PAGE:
Alumnus donates multimillions to College of Optometry
Douglas Barnes, who earned his UH doctorate in optometry in 1975, pledged to donate $5 million to the UH College of Optometry in order to aid development of the new Health and Biomedical Sciences Building.
As a result of the Texas Research Incentive Program, Barnes’ donation may be matched by the State of Texas.
“I hope our gift helps advance the profession of optometry to a higher level, as well as lift the educational process at the University of Houston,” Barnes said on UHCO’s alumni profile website.
Barnes’ desire to donate to the college stems from his gratitude for being accepted into the program.
“With this investment, I wanted to show our appreciation for the College of Optometry for accepting me and educating me years ago,” he said.
Barnes also said he wanted to give respect to UH president and chancellor, Renu Khator, along with Dean of UHCO Earl Smith.
“The University is very fortunate to have them as leaders,” Barnes said.
Smith expects the donation to help in the progress of otherwise delayed research and study at the school.
“The Barnes gift allows us to equip our new labs and clinical facilities with simply the best instrumentation available,” Smith said.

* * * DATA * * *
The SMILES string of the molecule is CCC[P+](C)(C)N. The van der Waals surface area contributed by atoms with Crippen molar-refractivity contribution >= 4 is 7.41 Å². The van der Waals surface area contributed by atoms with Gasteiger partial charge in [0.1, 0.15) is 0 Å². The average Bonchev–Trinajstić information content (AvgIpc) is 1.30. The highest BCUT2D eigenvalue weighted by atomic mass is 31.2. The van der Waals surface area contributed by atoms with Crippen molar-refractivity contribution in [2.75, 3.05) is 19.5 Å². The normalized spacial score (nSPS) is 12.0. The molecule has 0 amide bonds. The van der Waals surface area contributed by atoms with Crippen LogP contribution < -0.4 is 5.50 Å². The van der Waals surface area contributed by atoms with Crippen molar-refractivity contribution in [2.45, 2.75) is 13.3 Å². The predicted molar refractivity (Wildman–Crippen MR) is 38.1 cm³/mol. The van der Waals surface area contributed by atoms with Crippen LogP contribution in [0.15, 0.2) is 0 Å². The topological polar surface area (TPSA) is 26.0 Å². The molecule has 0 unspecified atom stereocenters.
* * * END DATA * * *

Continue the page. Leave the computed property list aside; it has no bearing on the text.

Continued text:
“The key point is that the gift ensures excellence. Instead of waiting possibly years to outfit aspects of the building, we are moving forward now. The important point to note is that when this building is complete, the College of Optometry will have the finest optometric research, teaching and patient care facilities in the world.”
The first two floors of the HBSB will be named the Molly and Doug Barnes Vision Institute to commemorate their gift and its effect on the UHCO.
The other floors of the HBSB will be used by optometry researchers and scientists from other areas of study such as psychology, computer science, engineering and biology.
While Doug and Molly Barnes’ gift puts the UHCO well on its way to state-of-the-art facilities, there is a constant need for funds in the growing University. Vice President for University Advancement Eloise Dunn Stuhr said that often progress comes from the donations from a few generous individuals.
“We need more philanthropy in the future to help the University achieve the vision for national competitiveness in all areas,” Stuhr said.